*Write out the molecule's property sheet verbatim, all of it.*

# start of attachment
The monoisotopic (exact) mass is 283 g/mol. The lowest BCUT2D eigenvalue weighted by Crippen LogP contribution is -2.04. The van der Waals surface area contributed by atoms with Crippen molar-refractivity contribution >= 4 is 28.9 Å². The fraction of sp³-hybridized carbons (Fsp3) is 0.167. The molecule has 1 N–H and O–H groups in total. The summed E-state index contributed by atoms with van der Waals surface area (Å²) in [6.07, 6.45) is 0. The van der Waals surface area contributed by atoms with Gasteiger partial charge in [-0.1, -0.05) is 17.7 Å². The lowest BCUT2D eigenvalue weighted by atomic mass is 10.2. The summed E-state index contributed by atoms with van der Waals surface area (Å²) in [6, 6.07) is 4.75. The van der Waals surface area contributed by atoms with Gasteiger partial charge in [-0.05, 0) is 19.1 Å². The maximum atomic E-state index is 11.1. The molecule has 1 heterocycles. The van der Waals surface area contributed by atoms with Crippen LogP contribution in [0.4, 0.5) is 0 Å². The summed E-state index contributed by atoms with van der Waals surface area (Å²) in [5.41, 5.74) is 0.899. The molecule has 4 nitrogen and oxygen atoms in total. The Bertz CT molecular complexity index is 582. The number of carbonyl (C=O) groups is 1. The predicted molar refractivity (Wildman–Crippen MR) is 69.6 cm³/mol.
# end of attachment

The monoisotopic (exact) mass is 283 g/mol. The lowest BCUT2D eigenvalue weighted by Crippen LogP contribution is -2.04. The van der Waals surface area contributed by atoms with Crippen molar-refractivity contribution >= 4 is 28.9 Å². The fraction of sp³-hybridized carbons (Fsp3) is 0.167. The molecule has 1 N–H and O–H groups in total. The summed E-state index contributed by atoms with van der Waals surface area (Å²) in [6.07, 6.45) is 0. The van der Waals surface area contributed by atoms with Gasteiger partial charge in [-0.1, -0.05) is 17.7 Å². The lowest BCUT2D eigenvalue weighted by atomic mass is 10.2. The summed E-state index contributed by atoms with van der Waals surface area (Å²) in [6, 6.07) is 4.75. The van der Waals surface area contributed by atoms with Gasteiger partial charge in [-0.05, 0) is 19.1 Å². The maximum atomic E-state index is 11.1. The molecule has 1 heterocycles. The van der Waals surface area contributed by atoms with Crippen LogP contribution in [0.4, 0.5) is 0 Å². The summed E-state index contributed by atoms with van der Waals surface area (Å²) in [5.41, 5.74) is 0.899. The molecule has 4 nitrogen and oxygen atoms in total. The Bertz CT molecular complexity index is 582. The number of carbonyl (C=O) groups is 1. The predicted molar refractivity (Wildman–Crippen MR) is 69.6 cm³/mol.